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Principles of Life- Vocab.
Terms in this set (52)
individual living things
a polymer made up of nucleotides; specialized for the storage, transmission, and expression of genetic information; DNA and RNA are this
The basic unit of structure and function in living things
unicellular organisms that do not have nuclei
Metabolic processes carried out by green plants and cyanobacteria, by which visible light is trapped and the energy used to convert CO2 into organic compounds
Metabolism that can proceed only in the presence of oxygen.
The metabolism that takes place in the absence of oxygen; the principle product is lactic acid.
in cells, the centrally located compartment of eukaryotic cells that is bounded by a double membrane and contains chromosomes
Organisms whose cells contain their genetic material inside a nucleus. Includes all life other than the viruses, archaea, and bacteria.
symbiosis in which one of the symbiotic organisms lives inside the other.
Powerhouse of the cell
Capture energy from sunlight and use it to produce food for the cell
enabled multicellular eukaryotes to increase in size and become more efficient at gathering resources and adapting to specific environments
The complete DNA sequence for a particular organism or individual.
a change in the genetic material not caused by recombination
A family tree that shows the evolutionary relationships thought to exist among groups of organisms
tree of life
a family tree of organisms
Bacteria, Archaea, Eukarya
Domain of unicellular prokaryotes that have cell walls that do not contain peptidoglycan
Domain of unicellular prokaryotes that have cell walls containing peptidoglycan
Domain of all organisms whose cells have nuclei
A species that is widely studied experimentally to understand general principles about biology.
a group of similar cells organized into a functional unit; integrated with other tissues to form part of an organ
a body part, such as the heart, liver, brain, root, or leaf, that is composed of two or more tissues integrated to preform a distinct function
group of organs that work together to perform a specific function
one or more organisms and the abiotic and biotic environment with which they interact
a group of individuals of the same species that live, interact, and reproduce together in a particular geographic area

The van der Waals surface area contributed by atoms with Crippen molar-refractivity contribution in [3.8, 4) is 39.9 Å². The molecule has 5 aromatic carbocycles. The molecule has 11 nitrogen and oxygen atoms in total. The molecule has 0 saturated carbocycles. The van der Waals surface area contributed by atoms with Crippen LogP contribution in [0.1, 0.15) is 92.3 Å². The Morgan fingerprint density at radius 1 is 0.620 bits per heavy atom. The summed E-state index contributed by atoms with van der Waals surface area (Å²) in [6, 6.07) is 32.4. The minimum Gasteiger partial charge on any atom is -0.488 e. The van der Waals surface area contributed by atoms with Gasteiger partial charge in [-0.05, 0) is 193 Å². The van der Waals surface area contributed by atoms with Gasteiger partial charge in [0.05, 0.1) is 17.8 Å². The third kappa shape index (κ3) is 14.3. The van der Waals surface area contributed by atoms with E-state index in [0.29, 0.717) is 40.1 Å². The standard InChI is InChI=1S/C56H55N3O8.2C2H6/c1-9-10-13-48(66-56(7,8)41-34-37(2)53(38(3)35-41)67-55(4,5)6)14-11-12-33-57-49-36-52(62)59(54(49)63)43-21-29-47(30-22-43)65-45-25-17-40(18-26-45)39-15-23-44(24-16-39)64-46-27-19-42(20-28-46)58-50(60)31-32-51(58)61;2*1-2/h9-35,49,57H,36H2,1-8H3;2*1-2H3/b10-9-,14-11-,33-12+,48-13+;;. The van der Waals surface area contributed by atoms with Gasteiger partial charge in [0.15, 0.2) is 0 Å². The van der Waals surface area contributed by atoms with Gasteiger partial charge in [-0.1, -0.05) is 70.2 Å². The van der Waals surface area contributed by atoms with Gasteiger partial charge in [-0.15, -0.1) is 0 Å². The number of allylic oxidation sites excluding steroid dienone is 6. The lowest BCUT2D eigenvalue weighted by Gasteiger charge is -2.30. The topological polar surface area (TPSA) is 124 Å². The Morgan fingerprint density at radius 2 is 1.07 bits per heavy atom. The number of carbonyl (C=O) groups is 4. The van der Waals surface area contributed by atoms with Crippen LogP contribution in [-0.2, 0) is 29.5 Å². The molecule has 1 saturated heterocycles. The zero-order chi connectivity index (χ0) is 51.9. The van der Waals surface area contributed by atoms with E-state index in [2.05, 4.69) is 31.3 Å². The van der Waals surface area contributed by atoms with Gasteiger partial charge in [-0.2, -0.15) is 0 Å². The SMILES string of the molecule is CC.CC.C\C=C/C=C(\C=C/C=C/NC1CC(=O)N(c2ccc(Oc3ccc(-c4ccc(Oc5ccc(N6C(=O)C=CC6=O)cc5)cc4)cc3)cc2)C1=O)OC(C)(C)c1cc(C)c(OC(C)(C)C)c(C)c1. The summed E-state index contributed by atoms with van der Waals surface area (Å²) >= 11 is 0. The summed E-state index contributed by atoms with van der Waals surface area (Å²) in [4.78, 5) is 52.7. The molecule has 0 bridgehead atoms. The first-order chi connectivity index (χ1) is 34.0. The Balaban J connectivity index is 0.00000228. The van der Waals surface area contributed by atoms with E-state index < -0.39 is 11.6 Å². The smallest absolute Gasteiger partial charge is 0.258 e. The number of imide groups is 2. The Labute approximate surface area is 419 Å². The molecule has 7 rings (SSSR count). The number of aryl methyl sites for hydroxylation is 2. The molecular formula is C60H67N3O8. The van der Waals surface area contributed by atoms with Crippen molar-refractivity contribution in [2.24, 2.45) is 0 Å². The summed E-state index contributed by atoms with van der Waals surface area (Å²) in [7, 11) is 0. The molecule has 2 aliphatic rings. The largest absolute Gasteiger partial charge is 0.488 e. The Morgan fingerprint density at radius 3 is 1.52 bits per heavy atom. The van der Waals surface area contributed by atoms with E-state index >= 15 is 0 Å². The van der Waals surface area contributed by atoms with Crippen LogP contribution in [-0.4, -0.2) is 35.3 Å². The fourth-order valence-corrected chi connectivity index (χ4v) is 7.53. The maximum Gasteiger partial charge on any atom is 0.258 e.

the assemblages of interacting individuals of different species within a particular geographic area
An ecological system consisting of multiple ecological communities within a geographical area larger than the area occupied by a single community.
part of Earth in which life exists including land, water, and air or atmosphere
A group of parts that work together as a whole
The interacting parts of a biological system
Feedback that tends to magnify a process or increase its output.
a type of control that acts to reduce differences that arise between the level of a controlled variable eand its set-point level
an analysis to determine inputs, outputs, and changes in a system under various conditions
A system in which the interactions among components are expressed as mathematical functions
The basic chemical unit in nucleic acids, consisting of a pentose sugar, a phosphate group, and a nitrogen-containing base
long-chain polymer of amino acids with twenty different side chains
The differential contribution of offspring to the next generation by various genetic types belonging to the same population
any gradual change
a particular structure, physiological process, or behavior that makes an organism better able to survive and reproduce
the immediate genetic, physiological, neurological, and developmental explanations for the advantages of an adaptation
the historical explanations of the processes that led to the evolution of an adaptation
a well-tested explanation
An observation about nature, obtained outside of a formal hypothesis-testing context, that provides the basis for further investigation
A testable prediction, often implied by a theory
An experiment in which only one variable is manipulated at a time.
compares unmanipulated data gathered from different sources
A factor that can change in an experiment
In statistics, the premise that any differences observed in an experiment are simply the result of random differences that arise from drawing two finite samples from the same population
quantified observations about a system under study
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